Does Intellect Matter Above All Else

Q. Does intellect matter above all else? Can it answer all questions? If yes, why is there so much suffering?

It may seem that I’m trying to undermine the importance of intellect, but it is not so. It is the nature of language that makes it appear that way. Our intellect is one of the most critical dimensions of the mind that is capable of extraordinary wonders.

But when it comes to figuring out life processes or understanding things in totality, intellect is not all that helpful. 

We have over-relied on the intellect for everything ignoring other dimensions of the mind. Despite repetitive failures, we rely only on intelligence to answer existential questions.

What the intellect fails to understand is that nothing in the world can be known in its entirety. Phenomenality or life as we know is a layered abstraction, and it’s impossible to pinpoint the exact cause of any event or occurrence in space, time, and causation.

We humans have a dubious gift of intellect that makes life challenging sometimes. Intellect is one of the faculties of the mind that is sharp in nature. It cuts everything. While this ability comes in handy to solve daily problems, it is not of much help if one wants to contemplate the nature of things. 

Intellect gives us the ability to discriminate. For example, we can use it to decide the best foods to consume. Based on past experiences, we decide what is good for the body and what isn’t.

Not only that, the intellect helps us manage behaviour as well. It gives us the ability to reflect on our choices and make an informed decisions based on past experiences.

Therefore, one can say that intellect plays a big in our daily functioning. That said, our intellect is the servant of our identifications. Highly intelligent people often get swayed by their emotions when their identifications with ideas and beliefs are challenged. Then the ego comes into the picture, and its only priority is to be proved right.

Human beings believe themselves to be the most advanced species with high intelligence compared to animals and other life forms. We like to characterize ourselves as the “higher” species based on intelligence.

Whatever that means. And we relentlessly give pieces of evidence of the great wonders we have done in the field of medicine, technology, and other areas.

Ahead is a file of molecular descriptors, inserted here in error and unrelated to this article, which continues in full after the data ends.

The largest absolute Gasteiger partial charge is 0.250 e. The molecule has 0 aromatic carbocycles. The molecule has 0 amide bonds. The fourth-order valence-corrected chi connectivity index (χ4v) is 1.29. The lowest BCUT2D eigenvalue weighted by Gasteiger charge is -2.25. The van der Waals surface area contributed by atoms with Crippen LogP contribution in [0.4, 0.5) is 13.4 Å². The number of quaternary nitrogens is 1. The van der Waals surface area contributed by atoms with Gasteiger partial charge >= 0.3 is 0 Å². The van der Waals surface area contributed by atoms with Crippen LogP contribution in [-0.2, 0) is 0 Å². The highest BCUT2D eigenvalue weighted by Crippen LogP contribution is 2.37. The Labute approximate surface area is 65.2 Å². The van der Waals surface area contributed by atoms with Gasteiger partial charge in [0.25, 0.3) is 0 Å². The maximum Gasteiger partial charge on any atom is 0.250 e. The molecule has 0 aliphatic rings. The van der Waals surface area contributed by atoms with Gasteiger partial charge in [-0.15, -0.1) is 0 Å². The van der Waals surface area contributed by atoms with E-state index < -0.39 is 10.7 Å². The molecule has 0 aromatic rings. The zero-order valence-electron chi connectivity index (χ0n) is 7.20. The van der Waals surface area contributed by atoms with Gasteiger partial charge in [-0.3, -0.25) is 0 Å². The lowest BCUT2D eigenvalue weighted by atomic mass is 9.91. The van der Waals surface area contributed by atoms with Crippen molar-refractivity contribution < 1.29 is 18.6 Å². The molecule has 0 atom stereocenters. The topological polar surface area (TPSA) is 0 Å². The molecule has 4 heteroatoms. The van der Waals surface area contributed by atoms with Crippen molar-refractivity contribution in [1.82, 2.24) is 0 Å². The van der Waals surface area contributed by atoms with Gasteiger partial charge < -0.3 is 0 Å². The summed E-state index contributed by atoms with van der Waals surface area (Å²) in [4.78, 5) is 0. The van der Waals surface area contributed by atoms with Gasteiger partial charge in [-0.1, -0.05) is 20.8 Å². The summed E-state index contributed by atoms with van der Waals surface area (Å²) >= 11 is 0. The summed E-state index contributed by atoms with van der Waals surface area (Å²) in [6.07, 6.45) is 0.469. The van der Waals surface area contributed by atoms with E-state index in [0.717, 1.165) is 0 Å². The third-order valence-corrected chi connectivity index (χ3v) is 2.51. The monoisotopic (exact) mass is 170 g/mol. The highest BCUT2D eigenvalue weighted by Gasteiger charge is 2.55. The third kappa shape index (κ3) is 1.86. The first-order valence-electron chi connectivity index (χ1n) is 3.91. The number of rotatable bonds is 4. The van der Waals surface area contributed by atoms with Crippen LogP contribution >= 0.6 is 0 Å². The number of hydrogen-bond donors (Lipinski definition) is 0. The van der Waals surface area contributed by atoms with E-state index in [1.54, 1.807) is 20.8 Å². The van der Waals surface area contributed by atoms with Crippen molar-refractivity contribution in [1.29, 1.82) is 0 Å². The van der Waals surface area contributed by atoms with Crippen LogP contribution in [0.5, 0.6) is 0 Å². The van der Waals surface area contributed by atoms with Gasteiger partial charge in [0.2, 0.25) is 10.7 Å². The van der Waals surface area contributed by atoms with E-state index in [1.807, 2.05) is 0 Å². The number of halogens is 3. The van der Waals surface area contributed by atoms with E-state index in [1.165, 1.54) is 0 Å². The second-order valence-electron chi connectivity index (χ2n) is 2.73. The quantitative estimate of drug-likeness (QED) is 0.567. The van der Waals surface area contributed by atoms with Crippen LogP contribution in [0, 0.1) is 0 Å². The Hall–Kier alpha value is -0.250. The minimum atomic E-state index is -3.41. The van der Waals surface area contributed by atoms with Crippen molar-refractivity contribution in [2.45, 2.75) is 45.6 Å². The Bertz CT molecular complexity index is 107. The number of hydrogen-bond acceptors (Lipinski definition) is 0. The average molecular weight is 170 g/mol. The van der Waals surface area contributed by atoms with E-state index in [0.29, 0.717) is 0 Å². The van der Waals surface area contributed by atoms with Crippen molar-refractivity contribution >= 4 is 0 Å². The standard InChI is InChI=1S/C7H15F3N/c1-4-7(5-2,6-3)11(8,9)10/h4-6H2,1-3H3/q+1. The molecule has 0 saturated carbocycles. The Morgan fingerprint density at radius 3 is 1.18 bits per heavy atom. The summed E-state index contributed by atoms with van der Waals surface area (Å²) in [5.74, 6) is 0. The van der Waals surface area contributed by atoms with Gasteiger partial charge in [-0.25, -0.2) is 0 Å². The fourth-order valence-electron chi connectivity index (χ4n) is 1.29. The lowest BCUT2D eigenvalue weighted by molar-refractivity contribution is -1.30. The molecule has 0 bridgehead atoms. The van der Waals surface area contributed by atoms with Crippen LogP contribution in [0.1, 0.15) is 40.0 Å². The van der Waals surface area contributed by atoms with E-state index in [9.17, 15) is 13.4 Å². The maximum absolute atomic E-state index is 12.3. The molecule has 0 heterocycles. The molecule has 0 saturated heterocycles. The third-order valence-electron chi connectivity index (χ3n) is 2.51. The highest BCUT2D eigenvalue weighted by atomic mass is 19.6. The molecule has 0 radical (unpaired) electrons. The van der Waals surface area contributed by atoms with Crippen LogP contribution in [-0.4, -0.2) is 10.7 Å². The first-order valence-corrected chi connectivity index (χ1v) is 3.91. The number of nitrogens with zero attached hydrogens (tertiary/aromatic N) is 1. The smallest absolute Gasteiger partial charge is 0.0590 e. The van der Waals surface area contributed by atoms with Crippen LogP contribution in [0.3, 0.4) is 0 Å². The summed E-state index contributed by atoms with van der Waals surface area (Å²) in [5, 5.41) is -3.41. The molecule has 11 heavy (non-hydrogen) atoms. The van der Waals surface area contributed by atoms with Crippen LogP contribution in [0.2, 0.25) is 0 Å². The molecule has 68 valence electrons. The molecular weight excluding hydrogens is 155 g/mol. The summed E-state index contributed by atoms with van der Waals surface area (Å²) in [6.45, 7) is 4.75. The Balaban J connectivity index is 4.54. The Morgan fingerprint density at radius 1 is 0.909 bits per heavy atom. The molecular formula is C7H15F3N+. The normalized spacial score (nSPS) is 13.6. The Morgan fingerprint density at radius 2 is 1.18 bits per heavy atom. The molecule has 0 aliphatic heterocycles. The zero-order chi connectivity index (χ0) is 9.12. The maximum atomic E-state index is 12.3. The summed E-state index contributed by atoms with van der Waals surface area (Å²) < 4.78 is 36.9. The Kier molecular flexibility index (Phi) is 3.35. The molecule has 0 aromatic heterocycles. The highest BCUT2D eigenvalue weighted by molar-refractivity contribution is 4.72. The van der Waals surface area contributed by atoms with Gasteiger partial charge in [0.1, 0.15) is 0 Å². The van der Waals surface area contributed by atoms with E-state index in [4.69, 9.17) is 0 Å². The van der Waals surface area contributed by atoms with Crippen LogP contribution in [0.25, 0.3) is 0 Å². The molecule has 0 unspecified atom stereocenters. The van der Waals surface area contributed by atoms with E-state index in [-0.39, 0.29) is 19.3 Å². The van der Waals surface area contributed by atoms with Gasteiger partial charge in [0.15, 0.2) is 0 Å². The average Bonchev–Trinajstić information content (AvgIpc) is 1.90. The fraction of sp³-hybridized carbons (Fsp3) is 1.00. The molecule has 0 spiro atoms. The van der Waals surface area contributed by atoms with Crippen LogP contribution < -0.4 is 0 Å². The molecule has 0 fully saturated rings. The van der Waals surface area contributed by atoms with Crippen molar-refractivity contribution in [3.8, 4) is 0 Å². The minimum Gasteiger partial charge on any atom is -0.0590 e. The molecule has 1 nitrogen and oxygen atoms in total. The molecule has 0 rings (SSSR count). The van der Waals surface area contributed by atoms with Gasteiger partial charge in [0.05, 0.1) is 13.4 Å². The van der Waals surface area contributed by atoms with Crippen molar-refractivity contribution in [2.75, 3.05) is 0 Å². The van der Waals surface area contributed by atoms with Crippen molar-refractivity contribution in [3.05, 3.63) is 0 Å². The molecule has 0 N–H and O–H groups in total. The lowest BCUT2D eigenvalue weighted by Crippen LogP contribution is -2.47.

However, it is also true that humans can behave worse than animals and insects when overridden by fear. Fear arises when one’s identifications are challenged or threatened in some way.

When our views on religion, politics, environment, gender, caste, and other aspects are challenged, even the most rational act irrationally, or as we say in the common parlance, “we lose it.”

Why do we lose it? Why is there so much conflict in the world today? The root of all conflict is the sense of separation where we believe ourselves to be separate from others. While we are separate in appearances, the same consciousness runs through all.

In appearances, we may have different views, ideologies, concepts, preferences, likes, dislikes, etc. The fundamental reality behind appearances is one consciousness that forms the substratum of everything.

It is practically impossible for the intellect to grasp this reality. That’s because intellect is a function of the mind. Mind is the duality that creates an appearance of two, and it uses the intellect for this purpose. Intellect is a highly potent tool of the mind.

It can accomplish unimaginable feats. The modern Marvell of technological advancement is a product of collective human intelligence.

However, there’s a potential for misuse as well. When there’s fear in the heart, the intellect becomes subservient to it. The advancement in weapons of mass destruction is a clear example of that.

Some advanced nations sell weapons to poor conflict-ridden countries for economic benefits. And poor nations use foreign aids to server their own interests rather than using it for the purpose they claim.

There are some knowledgeable politicians and intellectuals who justify killing in the name of economic growth. They’re experts at reasoning and explaining it. The mind sees this as evil but its unconsciousness.

We’ve created all kinds of conveniences where practically every consumable item reaches our doorstep at the click of a button. But do these conveniences make us happy? Do they make us feel whole or leave us with an empty feeling on the inside?